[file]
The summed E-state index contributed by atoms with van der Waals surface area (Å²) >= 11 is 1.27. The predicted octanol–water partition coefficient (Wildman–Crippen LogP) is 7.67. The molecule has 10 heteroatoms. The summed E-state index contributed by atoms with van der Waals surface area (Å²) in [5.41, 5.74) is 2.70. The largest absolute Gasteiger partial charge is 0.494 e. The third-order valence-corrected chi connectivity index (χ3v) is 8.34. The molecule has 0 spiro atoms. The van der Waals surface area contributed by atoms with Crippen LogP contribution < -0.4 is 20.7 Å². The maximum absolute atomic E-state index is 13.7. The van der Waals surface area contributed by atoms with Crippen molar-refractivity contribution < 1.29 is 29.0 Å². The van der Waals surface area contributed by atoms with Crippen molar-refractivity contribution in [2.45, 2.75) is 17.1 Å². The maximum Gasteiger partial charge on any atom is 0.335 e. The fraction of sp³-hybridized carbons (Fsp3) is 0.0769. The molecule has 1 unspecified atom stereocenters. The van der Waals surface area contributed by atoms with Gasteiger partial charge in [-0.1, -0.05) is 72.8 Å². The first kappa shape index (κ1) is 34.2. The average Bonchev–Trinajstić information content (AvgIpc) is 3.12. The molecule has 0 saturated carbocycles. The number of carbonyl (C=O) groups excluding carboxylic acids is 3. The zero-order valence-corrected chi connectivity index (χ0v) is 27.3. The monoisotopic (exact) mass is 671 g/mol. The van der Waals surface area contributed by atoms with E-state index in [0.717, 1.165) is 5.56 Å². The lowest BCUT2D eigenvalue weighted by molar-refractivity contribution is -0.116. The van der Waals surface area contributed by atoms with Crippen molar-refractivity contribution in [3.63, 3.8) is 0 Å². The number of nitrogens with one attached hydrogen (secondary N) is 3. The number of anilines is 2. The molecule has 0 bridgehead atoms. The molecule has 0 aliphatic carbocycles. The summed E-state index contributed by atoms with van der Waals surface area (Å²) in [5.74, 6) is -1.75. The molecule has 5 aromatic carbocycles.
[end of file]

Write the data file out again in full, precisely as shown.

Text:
The summed E-state index contributed by atoms with van der Waals surface area (Å²) >= 11 is 1.27. The predicted octanol–water partition coefficient (Wildman–Crippen LogP) is 7.67. The molecule has 10 heteroatoms. The summed E-state index contributed by atoms with van der Waals surface area (Å²) in [5.41, 5.74) is 2.70. The largest absolute Gasteiger partial charge is 0.494 e. The third-order valence-corrected chi connectivity index (χ3v) is 8.34. The molecule has 0 spiro atoms. The van der Waals surface area contributed by atoms with Crippen LogP contribution < -0.4 is 20.7 Å². The maximum absolute atomic E-state index is 13.7. The van der Waals surface area contributed by atoms with Crippen molar-refractivity contribution < 1.29 is 29.0 Å². The van der Waals surface area contributed by atoms with Crippen molar-refractivity contribution in [2.45, 2.75) is 17.1 Å². The maximum Gasteiger partial charge on any atom is 0.335 e. The fraction of sp³-hybridized carbons (Fsp3) is 0.0769. The molecule has 1 unspecified atom stereocenters. The van der Waals surface area contributed by atoms with Gasteiger partial charge in [-0.1, -0.05) is 72.8 Å². The first kappa shape index (κ1) is 34.2. The average Bonchev–Trinajstić information content (AvgIpc) is 3.12. The molecule has 0 saturated carbocycles. The number of carbonyl (C=O) groups excluding carboxylic acids is 3. The zero-order valence-corrected chi connectivity index (χ0v) is 27.3. The monoisotopic (exact) mass is 671 g/mol. The van der Waals surface area contributed by atoms with E-state index in [0.717, 1.165) is 5.56 Å². The lowest BCUT2D eigenvalue weighted by molar-refractivity contribution is -0.116. The van der Waals surface area contributed by atoms with Crippen molar-refractivity contribution in [3.63, 3.8) is 0 Å². The number of nitrogens with one attached hydrogen (secondary N) is 3. The number of anilines is 2. The molecule has 0 bridgehead atoms. The molecule has 0 aliphatic carbocycles. The summed E-state index contributed by atoms with van der Waals surface area (Å²) in [5.74, 6) is -1.75. The molecule has 5 aromatic carbocycles.